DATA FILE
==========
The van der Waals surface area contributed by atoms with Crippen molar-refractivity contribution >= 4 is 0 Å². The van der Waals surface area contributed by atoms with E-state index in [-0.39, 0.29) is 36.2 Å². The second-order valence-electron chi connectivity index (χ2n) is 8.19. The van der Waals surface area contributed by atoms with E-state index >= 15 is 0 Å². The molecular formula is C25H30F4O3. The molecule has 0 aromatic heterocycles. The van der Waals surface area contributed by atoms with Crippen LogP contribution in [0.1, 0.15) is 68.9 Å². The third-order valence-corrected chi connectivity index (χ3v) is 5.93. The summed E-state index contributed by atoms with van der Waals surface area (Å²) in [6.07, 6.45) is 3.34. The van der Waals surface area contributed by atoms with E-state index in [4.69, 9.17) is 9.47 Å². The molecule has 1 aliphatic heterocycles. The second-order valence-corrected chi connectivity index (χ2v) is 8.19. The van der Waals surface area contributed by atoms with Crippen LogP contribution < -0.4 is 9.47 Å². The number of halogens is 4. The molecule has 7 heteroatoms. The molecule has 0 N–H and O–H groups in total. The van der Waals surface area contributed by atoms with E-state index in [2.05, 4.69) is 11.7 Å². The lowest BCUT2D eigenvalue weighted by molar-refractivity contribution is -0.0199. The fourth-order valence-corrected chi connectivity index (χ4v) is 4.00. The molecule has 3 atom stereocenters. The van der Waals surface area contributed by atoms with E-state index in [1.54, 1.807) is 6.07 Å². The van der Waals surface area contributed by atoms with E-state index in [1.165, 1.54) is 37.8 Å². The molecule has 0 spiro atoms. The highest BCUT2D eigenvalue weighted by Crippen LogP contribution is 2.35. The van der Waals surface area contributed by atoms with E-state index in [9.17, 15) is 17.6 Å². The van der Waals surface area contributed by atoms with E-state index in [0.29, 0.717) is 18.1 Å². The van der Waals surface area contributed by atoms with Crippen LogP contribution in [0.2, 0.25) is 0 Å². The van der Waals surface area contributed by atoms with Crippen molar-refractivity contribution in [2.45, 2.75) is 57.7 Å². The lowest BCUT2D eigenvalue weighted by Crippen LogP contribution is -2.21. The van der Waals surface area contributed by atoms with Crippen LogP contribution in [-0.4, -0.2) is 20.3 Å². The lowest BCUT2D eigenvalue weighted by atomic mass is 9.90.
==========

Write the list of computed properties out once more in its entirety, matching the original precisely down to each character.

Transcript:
The van der Waals surface area contributed by atoms with Crippen molar-refractivity contribution >= 4 is 0 Å². The van der Waals surface area contributed by atoms with E-state index in [-0.39, 0.29) is 36.2 Å². The second-order valence-electron chi connectivity index (χ2n) is 8.19. The van der Waals surface area contributed by atoms with E-state index >= 15 is 0 Å². The molecular formula is C25H30F4O3. The molecule has 0 aromatic heterocycles. The van der Waals surface area contributed by atoms with Crippen LogP contribution in [0.1, 0.15) is 68.9 Å². The third-order valence-corrected chi connectivity index (χ3v) is 5.93. The summed E-state index contributed by atoms with van der Waals surface area (Å²) in [6.07, 6.45) is 3.34. The van der Waals surface area contributed by atoms with E-state index in [4.69, 9.17) is 9.47 Å². The molecule has 1 aliphatic heterocycles. The second-order valence-corrected chi connectivity index (χ2v) is 8.19. The van der Waals surface area contributed by atoms with Crippen LogP contribution < -0.4 is 9.47 Å². The number of halogens is 4. The molecule has 7 heteroatoms. The molecule has 0 N–H and O–H groups in total. The van der Waals surface area contributed by atoms with E-state index in [2.05, 4.69) is 11.7 Å². The lowest BCUT2D eigenvalue weighted by molar-refractivity contribution is -0.0199. The fourth-order valence-corrected chi connectivity index (χ4v) is 4.00. The molecule has 3 atom stereocenters. The van der Waals surface area contributed by atoms with E-state index in [1.54, 1.807) is 6.07 Å². The van der Waals surface area contributed by atoms with E-state index in [1.165, 1.54) is 37.8 Å². The molecule has 0 spiro atoms. The highest BCUT2D eigenvalue weighted by Crippen LogP contribution is 2.35. The van der Waals surface area contributed by atoms with E-state index in [9.17, 15) is 17.6 Å². The van der Waals surface area contributed by atoms with E-state index in [0.29, 0.717) is 18.1 Å². The van der Waals surface area contributed by atoms with Crippen LogP contribution in [0.2, 0.25) is 0 Å². The van der Waals surface area contributed by atoms with Crippen molar-refractivity contribution in [2.45, 2.75) is 57.7 Å². The lowest BCUT2D eigenvalue weighted by Crippen LogP contribution is -2.21. The van der Waals surface area contributed by atoms with Crippen LogP contribution in [-0.4, -0.2) is 20.3 Å². The lowest BCUT2D eigenvalue weighted by atomic mass is 9.90.